Tuesday, August 31, 2010

First Day of School, Take Eight

JT started school at the age of 3, with a Ninja Turtles lunchbox and his blankie stuffed in his backpack for nap time.
As you can see, a few things have changed.  Today, I'm delivering a truckload of books and school supplies to middle school.  I'll be damned if I'm not the mama of a 5th grader.  I have no earthly idea how this happened.  But the proof is in the pudding, as it were.  Happy 1st day of school!

Monday, August 30, 2010

A Boy and His Team

 Early in the 2010 baseball season, JT managed to come across an entire Major League Baseball schedule.  Since then, most of my days have begun with a review of which teams are playing that day.  I quickly learned that the last chore of each summer night was to check the scores of everyone playing, especially his favorite team.

That team is the St. Louis Cardinals, an inheritance from a grandfather similarly engrossed by the game.  Like his grandfather, JT has become a veritable font of baseball wisdom.  There are frequent calls to Grandpa to review the stats of of the day and the prospects of their team.  And the Cardinals' daily fortune has a direct influence on the level of the happiness in our home.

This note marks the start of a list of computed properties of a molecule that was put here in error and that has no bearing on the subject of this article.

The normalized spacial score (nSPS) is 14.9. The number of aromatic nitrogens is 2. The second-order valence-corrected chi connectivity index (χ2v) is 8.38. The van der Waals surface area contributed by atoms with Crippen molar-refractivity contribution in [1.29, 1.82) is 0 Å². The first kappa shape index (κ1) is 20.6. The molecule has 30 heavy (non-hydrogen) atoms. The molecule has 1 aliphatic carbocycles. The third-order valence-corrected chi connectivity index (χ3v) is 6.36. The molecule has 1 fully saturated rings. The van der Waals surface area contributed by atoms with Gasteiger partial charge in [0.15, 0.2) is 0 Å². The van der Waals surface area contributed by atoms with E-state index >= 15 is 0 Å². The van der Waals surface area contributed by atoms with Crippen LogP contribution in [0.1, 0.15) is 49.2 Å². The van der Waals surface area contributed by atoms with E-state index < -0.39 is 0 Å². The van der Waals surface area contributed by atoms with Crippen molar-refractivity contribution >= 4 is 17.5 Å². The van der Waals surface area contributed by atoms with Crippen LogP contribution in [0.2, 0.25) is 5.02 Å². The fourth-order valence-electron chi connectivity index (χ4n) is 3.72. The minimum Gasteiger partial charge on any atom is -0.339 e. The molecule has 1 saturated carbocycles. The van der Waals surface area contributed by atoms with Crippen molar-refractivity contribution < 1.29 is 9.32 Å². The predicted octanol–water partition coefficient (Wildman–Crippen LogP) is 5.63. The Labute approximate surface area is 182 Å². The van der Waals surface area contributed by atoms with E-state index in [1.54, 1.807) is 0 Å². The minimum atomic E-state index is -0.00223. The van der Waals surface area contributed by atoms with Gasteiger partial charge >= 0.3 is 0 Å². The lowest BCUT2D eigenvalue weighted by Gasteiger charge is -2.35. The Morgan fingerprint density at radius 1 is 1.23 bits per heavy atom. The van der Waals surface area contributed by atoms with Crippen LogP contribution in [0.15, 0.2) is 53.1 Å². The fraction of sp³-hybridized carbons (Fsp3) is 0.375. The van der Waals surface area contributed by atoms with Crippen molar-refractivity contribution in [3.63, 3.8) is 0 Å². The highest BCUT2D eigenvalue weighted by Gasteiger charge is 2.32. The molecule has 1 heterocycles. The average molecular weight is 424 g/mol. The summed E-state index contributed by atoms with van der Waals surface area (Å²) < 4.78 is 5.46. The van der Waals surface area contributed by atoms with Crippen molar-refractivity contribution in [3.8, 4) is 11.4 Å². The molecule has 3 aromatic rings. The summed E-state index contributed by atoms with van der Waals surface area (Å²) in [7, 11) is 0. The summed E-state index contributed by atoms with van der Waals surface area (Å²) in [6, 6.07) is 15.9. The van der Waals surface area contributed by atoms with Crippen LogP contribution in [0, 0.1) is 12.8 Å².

All of this came together on Saturday, when we made the journey to Washington D.C. to watch the Cardinals play the Nationals.  We had great hopes for the game - not only because we'd get to see JT's heroes Albert Pujols and Yadier Molina - but because the Nationals are last in their division.  We figured on a Cardinals victory.
As it turned out, we figured wrong.  But the excitement of the ballpark itself and seeing his heroes at work was pretty terrific.  He called his grandfather in California to share his excitement.
We were at the field in time for Cardinals' batting practice.  From the outfield, Skip Schumacher threw a ball to the boy in the stands wearing a Cardinals t-shirt and cap.  JT had his glove on hand for just such a moment.  That excitement certainly helped to make up for the Cardinals' defeat at the hands of the Nationals.
Like any true baseball fan, JT has learned to be stoic about the wins and losses of his team.   If things don't work out this year, there's always the next season.  Smart money says that the boy is already working out his plans for a return engagement.

Sunday, August 29, 2010